It's one of those cards we've heard about quite a bit, but often when it comes to these dual GPU models they're nothing more than a bit of a prototype. Sometimes they manage to also hit the media and on the rare occasion they actually go into mass production for all to get their hands on it.
The HD 3870 X2 is here, and it's coming to suppliers. Stock's available from launch day and there should be plenty to go around. The question is; why has AMD bothered making the HD 3870 X2?
The most logical answer is with the release of the next generation cards from both AMD and NVIDIA being just around the corner, it's time for another famous core dump. Generally this happens in two forms; the first is to release a new model that is cheaper but pretty much offers the same performance as the current top end card. The other is to strap two cores to one card and sell it for a competitive price. Both ideas are generally a good way of getting rid of old cores.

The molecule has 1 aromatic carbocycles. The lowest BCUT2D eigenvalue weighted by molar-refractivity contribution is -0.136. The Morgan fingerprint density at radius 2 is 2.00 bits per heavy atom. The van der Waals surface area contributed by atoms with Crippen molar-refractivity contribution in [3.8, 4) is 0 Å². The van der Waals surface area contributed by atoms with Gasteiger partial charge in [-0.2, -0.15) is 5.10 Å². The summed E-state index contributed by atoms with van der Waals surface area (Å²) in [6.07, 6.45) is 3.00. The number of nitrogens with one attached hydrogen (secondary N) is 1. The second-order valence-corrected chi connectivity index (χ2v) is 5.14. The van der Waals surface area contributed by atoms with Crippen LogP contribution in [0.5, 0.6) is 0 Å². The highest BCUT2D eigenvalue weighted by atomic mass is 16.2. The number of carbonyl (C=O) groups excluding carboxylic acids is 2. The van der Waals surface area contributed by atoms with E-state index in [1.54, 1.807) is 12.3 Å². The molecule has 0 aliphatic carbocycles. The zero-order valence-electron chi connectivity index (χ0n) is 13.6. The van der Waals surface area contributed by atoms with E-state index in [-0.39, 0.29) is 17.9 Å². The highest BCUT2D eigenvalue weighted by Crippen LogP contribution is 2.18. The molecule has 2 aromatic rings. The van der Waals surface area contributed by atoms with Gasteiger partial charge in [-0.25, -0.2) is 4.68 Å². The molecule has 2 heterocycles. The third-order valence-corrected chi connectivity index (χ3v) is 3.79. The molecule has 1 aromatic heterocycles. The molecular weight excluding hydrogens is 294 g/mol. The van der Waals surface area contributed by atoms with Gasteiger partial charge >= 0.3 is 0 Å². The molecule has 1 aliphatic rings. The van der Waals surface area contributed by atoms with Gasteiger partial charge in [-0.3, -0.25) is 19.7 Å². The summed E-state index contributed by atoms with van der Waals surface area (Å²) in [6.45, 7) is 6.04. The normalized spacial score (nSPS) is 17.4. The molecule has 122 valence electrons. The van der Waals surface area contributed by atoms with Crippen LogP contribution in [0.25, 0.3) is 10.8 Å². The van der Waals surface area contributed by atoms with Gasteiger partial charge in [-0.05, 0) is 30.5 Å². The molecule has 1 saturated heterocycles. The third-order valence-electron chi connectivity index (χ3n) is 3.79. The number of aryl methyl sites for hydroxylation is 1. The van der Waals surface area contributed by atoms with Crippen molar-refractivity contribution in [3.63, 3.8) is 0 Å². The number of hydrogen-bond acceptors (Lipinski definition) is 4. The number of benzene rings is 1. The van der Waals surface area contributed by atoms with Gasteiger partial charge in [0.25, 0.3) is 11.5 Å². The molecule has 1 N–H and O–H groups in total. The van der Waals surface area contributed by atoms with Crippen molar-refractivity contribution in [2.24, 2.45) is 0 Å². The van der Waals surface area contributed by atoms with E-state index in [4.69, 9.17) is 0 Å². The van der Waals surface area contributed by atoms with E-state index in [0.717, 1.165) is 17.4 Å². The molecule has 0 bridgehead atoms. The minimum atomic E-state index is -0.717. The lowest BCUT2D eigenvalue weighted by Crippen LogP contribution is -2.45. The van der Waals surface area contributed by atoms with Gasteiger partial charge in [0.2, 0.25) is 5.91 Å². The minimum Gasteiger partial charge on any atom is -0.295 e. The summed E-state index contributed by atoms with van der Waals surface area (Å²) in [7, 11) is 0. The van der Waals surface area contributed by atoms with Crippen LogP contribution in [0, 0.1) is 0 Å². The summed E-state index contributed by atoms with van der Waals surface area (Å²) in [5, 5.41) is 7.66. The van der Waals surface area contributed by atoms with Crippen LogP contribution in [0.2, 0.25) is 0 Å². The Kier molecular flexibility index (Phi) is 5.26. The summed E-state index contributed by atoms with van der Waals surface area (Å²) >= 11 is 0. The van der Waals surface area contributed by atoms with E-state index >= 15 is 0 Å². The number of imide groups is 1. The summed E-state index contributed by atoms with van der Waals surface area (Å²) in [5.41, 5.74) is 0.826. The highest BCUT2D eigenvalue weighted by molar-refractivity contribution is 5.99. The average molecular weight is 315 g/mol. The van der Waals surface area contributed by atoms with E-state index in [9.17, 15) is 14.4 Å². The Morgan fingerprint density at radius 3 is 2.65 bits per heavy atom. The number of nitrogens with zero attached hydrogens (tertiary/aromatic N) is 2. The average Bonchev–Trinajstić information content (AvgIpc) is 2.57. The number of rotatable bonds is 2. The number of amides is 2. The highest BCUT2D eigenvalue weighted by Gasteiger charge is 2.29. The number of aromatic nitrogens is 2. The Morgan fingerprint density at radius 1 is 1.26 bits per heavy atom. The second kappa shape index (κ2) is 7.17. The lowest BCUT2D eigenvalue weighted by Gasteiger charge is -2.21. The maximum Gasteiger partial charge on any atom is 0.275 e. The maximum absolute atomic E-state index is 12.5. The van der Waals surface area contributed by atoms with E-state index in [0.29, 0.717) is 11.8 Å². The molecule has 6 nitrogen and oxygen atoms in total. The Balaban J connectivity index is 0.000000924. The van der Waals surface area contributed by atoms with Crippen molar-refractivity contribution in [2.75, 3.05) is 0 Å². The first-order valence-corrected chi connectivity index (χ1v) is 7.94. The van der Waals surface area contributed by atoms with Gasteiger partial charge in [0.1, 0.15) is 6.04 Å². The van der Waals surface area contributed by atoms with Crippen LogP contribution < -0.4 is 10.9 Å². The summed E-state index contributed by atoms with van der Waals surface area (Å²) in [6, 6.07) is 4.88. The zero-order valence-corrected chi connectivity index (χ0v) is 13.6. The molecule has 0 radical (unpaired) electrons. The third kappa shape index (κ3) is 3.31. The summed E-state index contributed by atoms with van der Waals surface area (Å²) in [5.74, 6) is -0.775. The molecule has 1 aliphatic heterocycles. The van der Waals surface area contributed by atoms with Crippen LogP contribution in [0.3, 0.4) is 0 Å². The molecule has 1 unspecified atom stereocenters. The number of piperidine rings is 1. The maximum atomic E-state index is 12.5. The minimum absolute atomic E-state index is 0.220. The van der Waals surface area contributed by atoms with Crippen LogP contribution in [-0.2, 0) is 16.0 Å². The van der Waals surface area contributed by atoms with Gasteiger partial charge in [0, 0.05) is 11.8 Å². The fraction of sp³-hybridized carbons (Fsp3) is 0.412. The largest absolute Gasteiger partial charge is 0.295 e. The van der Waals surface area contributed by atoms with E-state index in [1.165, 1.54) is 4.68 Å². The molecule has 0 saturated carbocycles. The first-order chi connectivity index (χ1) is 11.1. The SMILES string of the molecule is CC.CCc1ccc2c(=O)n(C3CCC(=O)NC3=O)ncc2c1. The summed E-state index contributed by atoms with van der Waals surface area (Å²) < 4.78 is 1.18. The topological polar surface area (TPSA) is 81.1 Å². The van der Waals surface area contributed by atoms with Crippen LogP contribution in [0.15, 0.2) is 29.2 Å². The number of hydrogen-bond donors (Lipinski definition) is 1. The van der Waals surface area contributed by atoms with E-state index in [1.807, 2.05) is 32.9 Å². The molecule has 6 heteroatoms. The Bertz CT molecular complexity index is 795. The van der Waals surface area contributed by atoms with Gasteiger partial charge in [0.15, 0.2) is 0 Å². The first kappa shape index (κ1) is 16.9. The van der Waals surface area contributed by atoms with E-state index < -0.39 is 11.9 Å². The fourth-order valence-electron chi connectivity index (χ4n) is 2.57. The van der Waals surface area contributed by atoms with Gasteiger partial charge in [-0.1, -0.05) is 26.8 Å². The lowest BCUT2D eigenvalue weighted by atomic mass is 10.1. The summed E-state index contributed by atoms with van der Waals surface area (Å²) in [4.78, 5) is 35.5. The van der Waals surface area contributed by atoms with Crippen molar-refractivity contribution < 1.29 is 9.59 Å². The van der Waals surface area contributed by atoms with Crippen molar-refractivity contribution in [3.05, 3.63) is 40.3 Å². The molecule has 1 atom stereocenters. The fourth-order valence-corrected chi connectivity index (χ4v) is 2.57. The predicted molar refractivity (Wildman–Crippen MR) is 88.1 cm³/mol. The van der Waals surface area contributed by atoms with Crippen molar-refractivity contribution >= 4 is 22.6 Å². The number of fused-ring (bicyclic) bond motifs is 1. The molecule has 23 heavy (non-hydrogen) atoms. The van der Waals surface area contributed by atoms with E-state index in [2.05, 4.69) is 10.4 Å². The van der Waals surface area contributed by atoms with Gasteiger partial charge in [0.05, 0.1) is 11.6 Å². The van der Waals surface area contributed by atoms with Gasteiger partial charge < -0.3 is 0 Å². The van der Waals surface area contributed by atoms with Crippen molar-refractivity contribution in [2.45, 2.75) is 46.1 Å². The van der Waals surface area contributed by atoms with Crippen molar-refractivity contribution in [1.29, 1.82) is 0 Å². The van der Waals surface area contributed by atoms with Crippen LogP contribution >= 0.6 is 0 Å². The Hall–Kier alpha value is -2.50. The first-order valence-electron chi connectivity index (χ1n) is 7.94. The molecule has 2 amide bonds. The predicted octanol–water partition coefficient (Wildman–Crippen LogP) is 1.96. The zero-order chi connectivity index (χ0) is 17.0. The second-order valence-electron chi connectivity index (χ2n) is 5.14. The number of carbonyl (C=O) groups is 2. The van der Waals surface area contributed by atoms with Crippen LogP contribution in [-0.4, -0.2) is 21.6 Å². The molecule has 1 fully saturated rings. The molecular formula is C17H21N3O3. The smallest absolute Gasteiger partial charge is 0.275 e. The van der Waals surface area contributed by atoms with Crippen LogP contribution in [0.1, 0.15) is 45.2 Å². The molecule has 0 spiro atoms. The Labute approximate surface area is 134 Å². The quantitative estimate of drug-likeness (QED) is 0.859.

So it's clear that AMD have gone down the path of the latter. The first option is usually a safer one, it's pretty hard to fault a card that is cheaper yet is at the same speed as the top card, but when you go down this path you add a new price point into the market. In this case we should see around $600AUD.
Currently nothing sits at around that price point; the 8800GTS 512MB is pretty much NVIDIA's most expensive card on the market and that starts at the low $400AUD area. The only time you can manage to climb up and over the $500AUD mark is when you look at high overclocked cards from companies like BFG and ASUS.
Well, I think we've said just about everything that has to be said in relation to this card; the particular card we're looking at today is the GECUBE HD 3870 X2 so let's go and check out the package.